In Roddy Doyle's 'Life Without Children,' coronavirus sets plots in motion

A pandemic’s gotta be good for something, right? So why not a story? There’s the setting for a dystopian present, a landscape littered with discarded masks and gutted of people except for the sorry junkies waiting outside the methadone clinic. Enter the nameless guy prowling the empty streets of Dublin in Roddy Doyle’s new collection of stories, Life Without Children. Indeed, the nameless wanderer is without children, in one definition deployed in the book: He’s searching for the son he drove off four years earlier, when the boy was 17, and asking after his maybe-crazy missing mother, whose whereabouts also remain unknown.

All these months later, it’s easy to forget the extent of those early lockdowns; in Dublin, for instance, travel was restricted to five kilometers. Our man saw “the streets empty, no one at all on them. And he thought to himself, I’ll find him now. ... The COVID had cleared the path for him. It would be now or maybe never.” You might wonder, if there’s no one about, wouldn’t the boy be tucked away too? Don’t be so literal. We’re in allegorical territory here — “It was a pilgrimage he was on” — and on his way the pilgrim encounters, along with kindly junkies, a helpful cashier at a kiosk, a generous deliveryman, a precocious child offering wise advice, all while becoming more and more hungry and tired and sore. “He had to punish himself for the lost time,” the narrator explains. “He’d crawl through the town if he had to.”

Elsewhere the pandemic sets the stage for more mundane reckonings, as distractions and options are stripped away and, say, a couple is forced to see what may have been missing from their marriage for years. Or a man defined by decades of fatherhood must rethink himself now that fatherhood is no longer his salient feature. Or, in a complex and moving turn, a husband set adrift by aging has to find the wherewithal to see his wife through whatever ails her, even though “he doesn’t know what’s wrong with her. That’s the problem — that’s his problem. She’s told him. He’s listened. But he can’t hear. He hasn’t been able to grab hold of words.”

Doyle packs a long marriage into this story and folds a whole lifetime into the marriage as Mick, the husband, hunting under the bed for his phone, encounters an espadrille, which takes him back to Majorca, “their first child-free holiday since the honeymoon,” where he, for the first time, tells the true and awful story of his childhood to Mary, his wife. “These years, she said that night. — You told all the funny stories about your family.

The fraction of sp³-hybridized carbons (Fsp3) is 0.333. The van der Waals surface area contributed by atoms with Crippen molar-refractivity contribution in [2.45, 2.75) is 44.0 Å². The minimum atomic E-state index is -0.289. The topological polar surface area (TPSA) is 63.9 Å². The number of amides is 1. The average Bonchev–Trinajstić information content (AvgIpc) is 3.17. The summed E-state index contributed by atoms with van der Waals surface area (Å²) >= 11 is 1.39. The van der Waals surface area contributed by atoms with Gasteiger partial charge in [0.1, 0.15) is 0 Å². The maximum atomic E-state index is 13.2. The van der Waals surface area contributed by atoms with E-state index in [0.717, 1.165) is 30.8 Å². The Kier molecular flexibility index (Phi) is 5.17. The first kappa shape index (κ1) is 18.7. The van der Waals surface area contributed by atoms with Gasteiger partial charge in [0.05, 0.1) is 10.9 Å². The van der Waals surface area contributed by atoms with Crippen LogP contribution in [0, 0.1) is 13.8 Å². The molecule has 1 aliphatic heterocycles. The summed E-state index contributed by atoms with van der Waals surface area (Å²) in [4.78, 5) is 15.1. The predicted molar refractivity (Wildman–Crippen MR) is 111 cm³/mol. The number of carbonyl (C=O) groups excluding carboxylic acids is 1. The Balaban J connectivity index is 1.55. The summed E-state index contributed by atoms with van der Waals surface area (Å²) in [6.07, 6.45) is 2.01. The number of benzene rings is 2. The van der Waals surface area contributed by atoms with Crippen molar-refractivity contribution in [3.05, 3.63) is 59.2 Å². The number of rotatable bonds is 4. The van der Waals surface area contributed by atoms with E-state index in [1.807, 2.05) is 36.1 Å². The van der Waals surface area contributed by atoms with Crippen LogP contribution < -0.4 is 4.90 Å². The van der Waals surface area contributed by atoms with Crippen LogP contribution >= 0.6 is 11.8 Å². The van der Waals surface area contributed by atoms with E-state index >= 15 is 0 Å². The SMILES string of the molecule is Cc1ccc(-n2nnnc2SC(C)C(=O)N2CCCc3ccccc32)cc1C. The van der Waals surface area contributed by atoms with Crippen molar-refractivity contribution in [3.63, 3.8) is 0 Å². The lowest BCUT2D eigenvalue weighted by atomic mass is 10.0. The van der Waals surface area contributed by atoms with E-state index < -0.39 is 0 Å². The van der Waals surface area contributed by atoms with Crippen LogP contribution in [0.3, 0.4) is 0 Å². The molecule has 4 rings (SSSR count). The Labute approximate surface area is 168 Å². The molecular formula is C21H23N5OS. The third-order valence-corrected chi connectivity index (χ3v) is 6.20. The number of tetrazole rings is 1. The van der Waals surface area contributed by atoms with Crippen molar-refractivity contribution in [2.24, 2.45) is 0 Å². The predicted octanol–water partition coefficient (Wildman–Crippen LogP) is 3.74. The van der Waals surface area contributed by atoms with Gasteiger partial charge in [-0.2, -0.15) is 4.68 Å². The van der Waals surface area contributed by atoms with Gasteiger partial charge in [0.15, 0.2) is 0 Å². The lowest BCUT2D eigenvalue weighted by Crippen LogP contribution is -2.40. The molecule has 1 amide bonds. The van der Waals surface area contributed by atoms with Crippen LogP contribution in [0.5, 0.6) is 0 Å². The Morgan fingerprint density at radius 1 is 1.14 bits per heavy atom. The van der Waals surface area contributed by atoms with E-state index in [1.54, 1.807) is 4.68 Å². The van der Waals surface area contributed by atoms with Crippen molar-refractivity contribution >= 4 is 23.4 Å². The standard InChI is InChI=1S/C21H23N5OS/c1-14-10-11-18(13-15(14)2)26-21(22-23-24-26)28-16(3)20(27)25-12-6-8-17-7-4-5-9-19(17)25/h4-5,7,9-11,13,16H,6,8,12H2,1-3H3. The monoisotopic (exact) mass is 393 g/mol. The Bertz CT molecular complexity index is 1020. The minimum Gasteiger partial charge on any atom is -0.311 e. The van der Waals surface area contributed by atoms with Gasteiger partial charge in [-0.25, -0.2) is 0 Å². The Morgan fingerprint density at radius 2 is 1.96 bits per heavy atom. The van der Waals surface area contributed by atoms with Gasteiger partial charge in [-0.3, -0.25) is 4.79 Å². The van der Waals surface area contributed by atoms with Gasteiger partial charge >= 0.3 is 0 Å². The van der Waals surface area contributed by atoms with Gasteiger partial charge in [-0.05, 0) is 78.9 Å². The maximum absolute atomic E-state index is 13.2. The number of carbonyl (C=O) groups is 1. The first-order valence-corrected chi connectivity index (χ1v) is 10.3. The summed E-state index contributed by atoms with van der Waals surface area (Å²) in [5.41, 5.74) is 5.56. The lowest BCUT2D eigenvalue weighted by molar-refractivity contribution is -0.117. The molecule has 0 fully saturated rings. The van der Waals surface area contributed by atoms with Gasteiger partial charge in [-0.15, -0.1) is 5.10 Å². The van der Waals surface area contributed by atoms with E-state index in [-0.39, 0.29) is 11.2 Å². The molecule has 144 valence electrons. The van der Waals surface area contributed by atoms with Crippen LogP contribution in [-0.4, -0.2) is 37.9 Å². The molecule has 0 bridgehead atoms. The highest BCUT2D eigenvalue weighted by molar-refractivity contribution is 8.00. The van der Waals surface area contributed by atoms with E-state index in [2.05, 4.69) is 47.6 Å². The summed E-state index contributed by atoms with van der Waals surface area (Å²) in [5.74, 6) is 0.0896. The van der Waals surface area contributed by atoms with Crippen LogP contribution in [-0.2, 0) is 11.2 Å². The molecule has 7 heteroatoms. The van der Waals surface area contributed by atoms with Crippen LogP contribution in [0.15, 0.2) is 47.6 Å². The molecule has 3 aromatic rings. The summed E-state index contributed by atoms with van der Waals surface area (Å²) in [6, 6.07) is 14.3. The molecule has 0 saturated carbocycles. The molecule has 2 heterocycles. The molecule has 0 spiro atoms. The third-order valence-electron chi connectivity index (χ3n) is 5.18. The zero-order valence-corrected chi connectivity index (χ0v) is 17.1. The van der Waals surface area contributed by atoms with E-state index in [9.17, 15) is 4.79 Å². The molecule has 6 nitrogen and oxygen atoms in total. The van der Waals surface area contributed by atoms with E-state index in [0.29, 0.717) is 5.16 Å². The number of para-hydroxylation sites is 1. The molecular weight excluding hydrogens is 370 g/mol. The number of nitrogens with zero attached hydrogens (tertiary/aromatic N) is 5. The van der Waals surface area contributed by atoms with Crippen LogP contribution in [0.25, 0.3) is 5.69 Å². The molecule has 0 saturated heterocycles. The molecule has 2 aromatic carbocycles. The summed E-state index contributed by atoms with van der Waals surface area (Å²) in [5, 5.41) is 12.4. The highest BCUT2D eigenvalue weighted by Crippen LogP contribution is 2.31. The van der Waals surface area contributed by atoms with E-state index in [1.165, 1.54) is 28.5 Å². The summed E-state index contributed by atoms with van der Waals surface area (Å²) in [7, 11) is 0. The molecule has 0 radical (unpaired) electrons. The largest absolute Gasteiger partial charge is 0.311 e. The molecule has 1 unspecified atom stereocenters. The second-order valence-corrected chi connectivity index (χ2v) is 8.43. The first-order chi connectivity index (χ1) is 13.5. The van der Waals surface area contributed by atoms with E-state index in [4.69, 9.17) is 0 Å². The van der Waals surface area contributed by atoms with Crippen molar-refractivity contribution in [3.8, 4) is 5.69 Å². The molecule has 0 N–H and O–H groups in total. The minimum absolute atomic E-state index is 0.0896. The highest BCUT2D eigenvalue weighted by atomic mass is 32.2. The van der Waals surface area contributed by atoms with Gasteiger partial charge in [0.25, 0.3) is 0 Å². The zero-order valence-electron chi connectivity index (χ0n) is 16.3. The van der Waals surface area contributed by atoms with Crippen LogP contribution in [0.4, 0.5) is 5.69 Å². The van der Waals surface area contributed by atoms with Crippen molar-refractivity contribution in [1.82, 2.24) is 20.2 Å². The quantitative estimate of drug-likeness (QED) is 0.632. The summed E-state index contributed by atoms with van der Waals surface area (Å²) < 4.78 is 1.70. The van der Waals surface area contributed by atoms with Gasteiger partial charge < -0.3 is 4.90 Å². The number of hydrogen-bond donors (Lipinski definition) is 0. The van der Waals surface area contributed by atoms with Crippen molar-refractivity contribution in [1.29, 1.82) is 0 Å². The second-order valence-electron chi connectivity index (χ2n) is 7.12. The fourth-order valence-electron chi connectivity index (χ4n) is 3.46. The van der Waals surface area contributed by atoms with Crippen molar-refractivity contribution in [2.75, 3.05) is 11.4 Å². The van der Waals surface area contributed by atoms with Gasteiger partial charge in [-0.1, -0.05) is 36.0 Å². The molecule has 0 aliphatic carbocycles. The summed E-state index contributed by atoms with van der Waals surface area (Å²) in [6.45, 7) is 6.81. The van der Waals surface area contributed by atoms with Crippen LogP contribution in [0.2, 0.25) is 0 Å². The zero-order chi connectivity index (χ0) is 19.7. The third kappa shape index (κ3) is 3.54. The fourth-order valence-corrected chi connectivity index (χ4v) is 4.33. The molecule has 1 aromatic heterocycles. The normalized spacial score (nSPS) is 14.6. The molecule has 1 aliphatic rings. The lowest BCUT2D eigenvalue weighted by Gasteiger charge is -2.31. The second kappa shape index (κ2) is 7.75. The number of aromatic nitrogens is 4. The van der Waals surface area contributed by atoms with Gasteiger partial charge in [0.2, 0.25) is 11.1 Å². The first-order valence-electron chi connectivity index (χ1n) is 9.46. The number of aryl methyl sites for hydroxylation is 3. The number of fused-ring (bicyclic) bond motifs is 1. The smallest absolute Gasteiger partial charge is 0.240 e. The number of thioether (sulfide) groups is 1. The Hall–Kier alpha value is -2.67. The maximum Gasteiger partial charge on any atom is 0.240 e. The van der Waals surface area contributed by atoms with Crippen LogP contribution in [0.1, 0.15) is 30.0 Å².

“— They were funny,” said Mick.

“— Some of them, she said. — But — like. I always thought you just had a big family.

“— I did have a big family.

“— Mick, she said. — You didn’t have a family at all.”

Then, via the funny stories Mick has told, we get a picture of the family that he and Mary constructed. Which takes us back to the present, and to Mick waiting, now ready, for Mary’s news. And it says something about the story’s richness and intricacies that, for all I’ve just told you, I’ve given nothing away.

As in his Booker Prize-winning novel Paddy Clarke Ha Ha Ha, narrated by a 10-year-old, Doyle’s brilliance probably shines brightest in life with children — which may give added poignancy to these lives from which children are missing, lost, or launched. But Doyle’s other extravagant gift, a way with speech, does have its moments here, often in significant exchanges recalled but more generally in the conversational knack of the narration — whether it’s a character telling his own story (or, in one case, two characters telling alternating, and sometimes conflicting, versions) or a third-person narrator approximating a character’s point of view.

Again, the pandemic provides an opening. In the lockdown quiet, “in the early days of the Corona,” Joe, an older man, begins hearing songs. “Not like a thought, but lower, at ear level, as if he was actually hearing the thing.” As they multiply, old songs attached to certain tasks, he wonders whether he’s “making a compilation of his life, an earworm autobiography.” When his wife starts her own list, he resists, proprietary. But then something happens. “He could feel it — he knew it. She understood him. She got him. Thirty-four years after they’d met. And he got her — he thought. He hoped.”

In isolation, a couple might see, really see, one another for the first time in years. In an empty street, movement looms meaningfully large. In the silence a new sound is telling. “The zip on a body bag. It’s not like any zip she’s heard before. It was her first time hearing one, today, and watching the zip close over the chest, the face. ... The rasp of the zip, like it was being pulled through wood — it’s the last thing she’ll hear when she closes her eyes.”

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